Reader Question Phys. Rev. Standards
I am struck by a combination of statistics which were published in the May 2000 issue of APS News. The number of pages published annually in PR and PRL have now reached nearly a hundred thousand, and an astounding twelve thousand abstracts were presented at APS meetings. This could be construed as a positive development if the number of American physics researchers, undergraduate majors, graduate students, or government funded programs were growing at a similar rate, but all of these measures are comparatively flat. Although the globalization of physics helps explain some of the increase, the majority has to be attributed to greater "productivity" from existing researchers. Based on numbers given in the issue, the acceptance rate of the flagship APS journals is now well over 50%.
Surely the quality of the articles submitted cannot be increasing so dramatically. Has sympathy to the maxim "publish or perish" caused editors to accept papers of increasingly narrow scope? Do researchers increasingly feel compelled to try the most prominent journals first, rather than those targeted to a more specific audience? Is concern for showing gains in a field which has been stagnant in size, influence, and finances for the past thirty years driving the explosive increase in the number of papers and presentations? I don't know the answer to these questions. But whatever the reason, the sharp rise in page count and number of abstracts implies either a lowering of standards or the publication of increasingly specialized material.
Every discipline needs forums where major advances of general interest to its practitioners can be described. PRL, PR, and the APS meetings should serve this role, promoting "the advancement and diffusion of physics" by highlighting the most significant work in the field, leaving developments of a more incremental nature to more specialized journals and conferences. If APS decides that its journals and conferences should publish all discoveries which advance physics, even if the material is incremental and highly specialized, this crucial role will inevitably go unserved.
Editor-in-Chief Martin Blume Replies:
Dr. Calvin's letter makes a number of points that can be illuminated by a further perusal of the statistics of our publications. Figure 1 shows the total number of manuscripts submitted to our journals for each year since 1983. The yearly numbers are broken down according to the part of the world from which the manuscripts originated: blue for the United States, red for western Europe, and gold for the rest of the world. The Figure shows that most of the growth of Physical Review has come from papers submitted from outside the United States. Indeed, since 1993, there has even been a decrease in U.S. papers. I hesitate to give an interpretation to these statistics, as most of the explanations I have come up with in the past have, on closer examination, turned out to be wrong. That said, I venture that the strong reputation of our journals, together with an increased ease of electronic communication, has led researchers around the world to submit their best work to us. Another factor could be the revolt by librarians around the world against price increases by publishers. The APS journals have been among the least costly, and this, coupled with the quality of the work presented, has increased their reputation.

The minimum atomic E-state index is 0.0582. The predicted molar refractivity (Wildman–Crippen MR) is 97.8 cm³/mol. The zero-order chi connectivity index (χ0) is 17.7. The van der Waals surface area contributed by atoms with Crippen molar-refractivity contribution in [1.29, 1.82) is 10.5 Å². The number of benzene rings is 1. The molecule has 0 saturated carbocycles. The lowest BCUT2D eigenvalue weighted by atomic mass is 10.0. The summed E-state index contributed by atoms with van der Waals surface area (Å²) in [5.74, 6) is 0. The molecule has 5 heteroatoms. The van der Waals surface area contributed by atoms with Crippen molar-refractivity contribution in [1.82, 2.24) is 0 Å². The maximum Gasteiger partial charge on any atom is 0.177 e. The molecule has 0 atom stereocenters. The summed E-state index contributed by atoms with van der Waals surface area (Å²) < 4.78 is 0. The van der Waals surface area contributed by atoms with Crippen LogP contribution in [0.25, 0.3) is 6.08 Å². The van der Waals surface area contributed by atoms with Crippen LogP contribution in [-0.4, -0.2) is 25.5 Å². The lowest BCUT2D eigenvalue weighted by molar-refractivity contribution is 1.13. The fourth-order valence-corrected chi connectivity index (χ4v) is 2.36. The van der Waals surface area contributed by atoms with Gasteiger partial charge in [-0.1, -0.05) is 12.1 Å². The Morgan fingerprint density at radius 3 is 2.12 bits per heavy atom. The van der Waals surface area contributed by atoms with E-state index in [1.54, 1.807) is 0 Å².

Figure 2 shows a measure of the yearly acceptance rate for submitted papers. Contrary to Dr. Calvin's hypothesis this rate has declined slightly, from about 65% to below 60% in the last decade, and is well below the 75% rate in the good old days of the sixties. This varies across the different sections of Physical Review and is, as expected, lowest for Physical Review Letters, where it stands at about 40%. I don't believe that these statistics support Dr. Calvin's explanations for the May 2000 APS News figures.
Editor's Note: With regard to the question about meetings, it has long been APS policy that any member is entitled to submit an abstract and be scheduled for a contributed talk. The organizers decide when and where the talk will be given, but not whether.
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